I'm a big fan of Chiliproject, an open source fork of Redmine, a popular issue tracker. However, it is written in Ruby on Rails (RoR), which I am not very familiar with. During installation I got a number of file access errors, which led to the question -- what user do Passenger RoR apps actually run under?
In my particular setup, I'm using Ruby Enterprise Edition, which makes life easier, since it cleanly installs in a separate directory. It also provides the configuration required for Passenger (also known informally as mod_rails), which is the Apache module required to run RoR apps as simple virtual hosts.
Things works magically, until I needed to upload a screenshot of a problem. I then noticed that Chili couldn't write files! Naturally, I checked the directory that files should be going to, and saw that apache had full rights to it.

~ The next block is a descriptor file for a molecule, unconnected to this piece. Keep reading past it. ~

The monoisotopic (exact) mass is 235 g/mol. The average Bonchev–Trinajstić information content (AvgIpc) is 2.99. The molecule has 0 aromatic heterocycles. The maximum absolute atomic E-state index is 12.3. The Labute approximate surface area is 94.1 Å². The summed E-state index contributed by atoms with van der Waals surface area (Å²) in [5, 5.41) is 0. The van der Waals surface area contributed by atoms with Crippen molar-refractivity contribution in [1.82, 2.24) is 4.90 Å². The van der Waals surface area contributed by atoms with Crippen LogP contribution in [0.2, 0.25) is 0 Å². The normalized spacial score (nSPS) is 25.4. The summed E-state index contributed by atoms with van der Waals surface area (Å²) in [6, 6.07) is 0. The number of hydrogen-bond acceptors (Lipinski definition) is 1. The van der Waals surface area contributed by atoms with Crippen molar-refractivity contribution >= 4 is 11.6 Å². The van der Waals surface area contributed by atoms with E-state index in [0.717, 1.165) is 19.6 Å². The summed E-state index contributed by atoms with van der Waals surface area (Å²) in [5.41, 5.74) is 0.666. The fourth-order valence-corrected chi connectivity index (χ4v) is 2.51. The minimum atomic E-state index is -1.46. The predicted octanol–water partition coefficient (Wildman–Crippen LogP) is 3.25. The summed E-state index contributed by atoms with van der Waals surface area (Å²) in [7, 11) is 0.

The only thing is, Passenger does not run as the apache user, even if it is spawned by it. It actually uses su to change to the owner of the entry point of the app. Plain English? The user that owns the files of the app. Thus, since all the files were owned by myuser:users, I had to change the permissions for the log , files , etc directories to them as well, instead of assigning apache:apache as the owner.
Another alternative is to change the conf file for Passenger to force it to use the same credentials as apache :
Note that www-data is the default Apache user in Debian/Ubuntu, whereas httpd is used in CentOS/RedHat
Hope this will save someone the headache :)
Image from the official phusion passenger page